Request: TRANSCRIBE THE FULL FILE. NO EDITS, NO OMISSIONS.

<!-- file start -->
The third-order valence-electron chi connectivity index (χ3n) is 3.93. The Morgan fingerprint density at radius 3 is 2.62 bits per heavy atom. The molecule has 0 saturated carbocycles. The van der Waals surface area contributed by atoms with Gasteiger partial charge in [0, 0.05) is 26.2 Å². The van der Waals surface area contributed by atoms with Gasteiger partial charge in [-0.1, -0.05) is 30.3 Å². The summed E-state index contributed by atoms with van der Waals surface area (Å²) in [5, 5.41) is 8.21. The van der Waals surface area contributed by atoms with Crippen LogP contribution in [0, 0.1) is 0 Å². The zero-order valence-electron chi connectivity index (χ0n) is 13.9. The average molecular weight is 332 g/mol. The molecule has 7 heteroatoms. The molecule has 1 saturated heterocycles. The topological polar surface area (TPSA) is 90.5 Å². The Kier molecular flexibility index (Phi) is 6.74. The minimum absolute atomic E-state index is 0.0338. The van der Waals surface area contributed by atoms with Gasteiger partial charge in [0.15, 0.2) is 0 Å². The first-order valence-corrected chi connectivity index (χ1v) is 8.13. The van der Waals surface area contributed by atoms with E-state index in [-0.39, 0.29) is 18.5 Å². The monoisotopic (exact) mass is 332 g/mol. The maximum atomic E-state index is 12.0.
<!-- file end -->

The third-order valence-electron chi connectivity index (χ3n) is 3.93. The Morgan fingerprint density at radius 3 is 2.62 bits per heavy atom. The molecule has 0 saturated carbocycles. The van der Waals surface area contributed by atoms with Gasteiger partial charge in [0, 0.05) is 26.2 Å². The van der Waals surface area contributed by atoms with Gasteiger partial charge in [-0.1, -0.05) is 30.3 Å². The summed E-state index contributed by atoms with van der Waals surface area (Å²) in [5, 5.41) is 8.21. The van der Waals surface area contributed by atoms with Crippen LogP contribution in [0, 0.1) is 0 Å². The zero-order valence-electron chi connectivity index (χ0n) is 13.9. The average molecular weight is 332 g/mol. The molecule has 7 heteroatoms. The molecule has 1 saturated heterocycles. The topological polar surface area (TPSA) is 90.5 Å². The Kier molecular flexibility index (Phi) is 6.74. The minimum absolute atomic E-state index is 0.0338. The van der Waals surface area contributed by atoms with Gasteiger partial charge in [0.15, 0.2) is 0 Å². The first-order valence-corrected chi connectivity index (χ1v) is 8.13. The van der Waals surface area contributed by atoms with E-state index in [-0.39, 0.29) is 18.5 Å². The monoisotopic (exact) mass is 332 g/mol. The maximum atomic E-state index is 12.0.